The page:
Cannabis oil producer Jenny Hallam.
A SOUTH Australian cannabis oil producer has been charged with criminal offences which carry potential jail terms of at least 10 years.
Jenny Hallam, of Hillier, was served with a summons at the Gawler Police Station on Friday afternoon alleging she had been found in possession of cannabis oil for supply and had manufactured a controlled drug.
Speaking live on social media outside the police station, she urged her supporters to rally behind her as she prepared to face court in early May.
The charge of manufacturing a controlled drug — depending on the quantity — is a major indictable offence which carries a minimum term of imprisonment of seven years and a maximum term of life. Fines range from $35,000 to $500,000.
“I can’t believe this government is going to prosecute someone for trying to save people’s lives,” she said.
“They are not going to look after the poor, they are not going to look after the needy, they are not going to look after the people they are supposed to be supporting.
“What they are going to do is charge people like me who are making cannabis oil and supplying it to people who are sick and dying.”
Ms Hallam, 44, said she would not stop her campaign for cannabis oil to become a legal medical aid for people suffering terminal illness or chronic pain.
“Let’s see if they have the guts to follow it through and put me in jail for it,” she said.
“I don’t care if I go to jail. They are not going to stop me from doing what I am doing, they are not going to stop me from talking. I am going to be out there screaming just as loud.”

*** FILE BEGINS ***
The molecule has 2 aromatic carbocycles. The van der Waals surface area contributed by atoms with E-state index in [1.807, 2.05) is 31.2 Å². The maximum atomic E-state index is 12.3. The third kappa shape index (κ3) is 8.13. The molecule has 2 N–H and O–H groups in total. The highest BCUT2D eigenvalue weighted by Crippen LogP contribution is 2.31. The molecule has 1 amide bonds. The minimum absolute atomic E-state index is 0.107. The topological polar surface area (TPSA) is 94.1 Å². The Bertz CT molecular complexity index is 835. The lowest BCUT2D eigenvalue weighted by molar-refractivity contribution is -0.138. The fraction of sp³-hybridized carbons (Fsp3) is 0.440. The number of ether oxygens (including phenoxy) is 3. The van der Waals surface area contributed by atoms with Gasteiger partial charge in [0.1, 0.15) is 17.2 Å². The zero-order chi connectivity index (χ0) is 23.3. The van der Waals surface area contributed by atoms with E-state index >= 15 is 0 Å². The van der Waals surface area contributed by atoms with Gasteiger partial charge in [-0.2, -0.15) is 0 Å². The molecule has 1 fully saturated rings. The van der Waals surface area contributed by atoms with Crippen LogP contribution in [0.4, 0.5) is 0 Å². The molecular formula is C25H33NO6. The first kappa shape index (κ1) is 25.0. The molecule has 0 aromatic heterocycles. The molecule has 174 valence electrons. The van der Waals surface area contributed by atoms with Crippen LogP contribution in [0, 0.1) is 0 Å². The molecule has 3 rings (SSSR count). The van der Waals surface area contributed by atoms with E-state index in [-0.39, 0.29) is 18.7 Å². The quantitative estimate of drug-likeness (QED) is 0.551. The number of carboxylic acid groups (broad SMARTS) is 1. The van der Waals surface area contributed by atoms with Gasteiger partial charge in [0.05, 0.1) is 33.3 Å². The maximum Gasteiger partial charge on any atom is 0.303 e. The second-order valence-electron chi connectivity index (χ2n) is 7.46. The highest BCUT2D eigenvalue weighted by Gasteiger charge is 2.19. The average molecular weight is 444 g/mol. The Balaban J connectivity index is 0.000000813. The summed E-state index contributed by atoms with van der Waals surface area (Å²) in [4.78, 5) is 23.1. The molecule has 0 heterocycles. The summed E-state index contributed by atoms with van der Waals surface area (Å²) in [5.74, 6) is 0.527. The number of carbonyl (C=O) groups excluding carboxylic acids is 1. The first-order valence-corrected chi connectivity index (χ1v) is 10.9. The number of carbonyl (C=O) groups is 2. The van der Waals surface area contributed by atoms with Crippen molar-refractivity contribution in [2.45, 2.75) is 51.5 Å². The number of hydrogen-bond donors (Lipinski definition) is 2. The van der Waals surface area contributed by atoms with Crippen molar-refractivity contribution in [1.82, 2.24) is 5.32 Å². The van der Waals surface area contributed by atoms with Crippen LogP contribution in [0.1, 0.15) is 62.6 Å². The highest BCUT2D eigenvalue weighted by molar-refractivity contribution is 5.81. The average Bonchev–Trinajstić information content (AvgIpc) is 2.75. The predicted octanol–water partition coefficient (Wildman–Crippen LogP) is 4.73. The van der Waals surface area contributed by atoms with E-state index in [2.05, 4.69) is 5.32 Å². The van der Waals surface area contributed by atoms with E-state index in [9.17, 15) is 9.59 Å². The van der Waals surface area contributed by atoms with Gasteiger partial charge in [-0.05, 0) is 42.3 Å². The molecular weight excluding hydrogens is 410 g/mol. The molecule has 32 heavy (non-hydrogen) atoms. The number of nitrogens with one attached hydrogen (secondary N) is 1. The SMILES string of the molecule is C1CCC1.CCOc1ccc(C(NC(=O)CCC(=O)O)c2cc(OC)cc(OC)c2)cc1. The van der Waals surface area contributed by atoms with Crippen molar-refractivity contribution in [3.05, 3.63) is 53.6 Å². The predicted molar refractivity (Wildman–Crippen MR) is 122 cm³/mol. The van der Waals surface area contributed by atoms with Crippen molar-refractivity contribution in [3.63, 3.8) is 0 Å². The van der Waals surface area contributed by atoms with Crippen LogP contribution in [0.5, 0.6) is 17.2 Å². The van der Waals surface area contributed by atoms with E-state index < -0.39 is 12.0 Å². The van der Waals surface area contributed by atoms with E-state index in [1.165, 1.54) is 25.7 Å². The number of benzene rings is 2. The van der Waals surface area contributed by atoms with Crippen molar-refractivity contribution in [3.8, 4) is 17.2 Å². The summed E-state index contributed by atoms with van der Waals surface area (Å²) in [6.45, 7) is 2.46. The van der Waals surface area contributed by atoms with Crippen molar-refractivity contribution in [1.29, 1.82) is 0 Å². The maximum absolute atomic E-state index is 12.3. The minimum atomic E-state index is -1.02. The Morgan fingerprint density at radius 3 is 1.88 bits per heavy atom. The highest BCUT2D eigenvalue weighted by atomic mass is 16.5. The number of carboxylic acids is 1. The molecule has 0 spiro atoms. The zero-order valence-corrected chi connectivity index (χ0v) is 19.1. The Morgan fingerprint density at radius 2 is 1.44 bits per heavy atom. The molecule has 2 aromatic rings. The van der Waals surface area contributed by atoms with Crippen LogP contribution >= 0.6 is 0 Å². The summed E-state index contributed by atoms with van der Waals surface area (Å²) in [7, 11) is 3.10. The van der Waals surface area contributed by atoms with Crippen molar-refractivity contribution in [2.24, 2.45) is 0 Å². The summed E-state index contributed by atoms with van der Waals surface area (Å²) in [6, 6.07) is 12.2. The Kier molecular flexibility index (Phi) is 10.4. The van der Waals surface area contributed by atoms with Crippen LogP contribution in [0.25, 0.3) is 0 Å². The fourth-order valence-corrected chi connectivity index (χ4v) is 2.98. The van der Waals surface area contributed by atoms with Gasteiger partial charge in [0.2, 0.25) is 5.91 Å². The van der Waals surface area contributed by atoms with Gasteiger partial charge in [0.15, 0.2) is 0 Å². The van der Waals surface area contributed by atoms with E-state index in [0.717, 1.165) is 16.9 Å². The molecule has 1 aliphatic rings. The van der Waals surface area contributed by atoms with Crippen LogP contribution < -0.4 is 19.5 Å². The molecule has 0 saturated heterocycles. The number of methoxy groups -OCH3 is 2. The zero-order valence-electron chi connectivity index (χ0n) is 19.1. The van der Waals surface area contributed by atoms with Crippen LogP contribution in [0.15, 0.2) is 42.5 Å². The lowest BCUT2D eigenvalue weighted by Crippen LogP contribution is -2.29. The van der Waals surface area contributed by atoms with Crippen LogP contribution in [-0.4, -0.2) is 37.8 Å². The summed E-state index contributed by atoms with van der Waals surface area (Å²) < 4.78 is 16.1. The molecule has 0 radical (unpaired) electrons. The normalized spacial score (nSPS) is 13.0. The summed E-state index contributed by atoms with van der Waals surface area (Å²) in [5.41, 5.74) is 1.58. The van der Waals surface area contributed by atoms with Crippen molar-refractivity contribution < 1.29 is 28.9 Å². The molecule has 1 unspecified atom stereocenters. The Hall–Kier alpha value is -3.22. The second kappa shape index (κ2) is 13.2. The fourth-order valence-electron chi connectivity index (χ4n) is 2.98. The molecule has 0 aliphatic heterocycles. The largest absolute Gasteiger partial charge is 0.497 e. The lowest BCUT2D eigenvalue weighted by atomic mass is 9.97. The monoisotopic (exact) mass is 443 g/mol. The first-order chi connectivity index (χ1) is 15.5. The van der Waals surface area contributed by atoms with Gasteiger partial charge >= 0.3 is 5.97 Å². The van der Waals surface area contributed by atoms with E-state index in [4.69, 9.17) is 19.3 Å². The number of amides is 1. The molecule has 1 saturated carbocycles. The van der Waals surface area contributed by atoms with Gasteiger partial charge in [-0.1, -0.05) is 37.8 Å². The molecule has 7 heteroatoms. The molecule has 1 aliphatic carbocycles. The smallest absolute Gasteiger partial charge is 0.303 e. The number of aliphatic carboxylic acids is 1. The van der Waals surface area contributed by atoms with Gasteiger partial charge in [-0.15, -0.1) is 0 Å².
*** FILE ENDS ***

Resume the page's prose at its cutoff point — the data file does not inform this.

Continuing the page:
Ms Hallam’s lawyer, Heather Stokes, on Friday night demanded an explanation from the State Government about why the charges had been laid during an intense public debate about cannabis oil.
“I would like to know why, without notifying me as her lawyer, these charges have been laid and whether there has been any political involvement,” she said.
Ms Hallam’s house at Hillier, near Gawler, was raided by drug squad detectives in January, with officers seizing products, chemicals and equipment related to the production of cannabis oil.
A long time advocate for medicinal cannabis, Ms Hallam regularly has used social media since the raid to promote its benefits and argue for its legislation.
More than 200 people attended a protest rally on the steps of Parliament House in late January to support Ms Hallam, who used the event to call on the State Government to follow Victoria’s lead and legalise medical cannabis.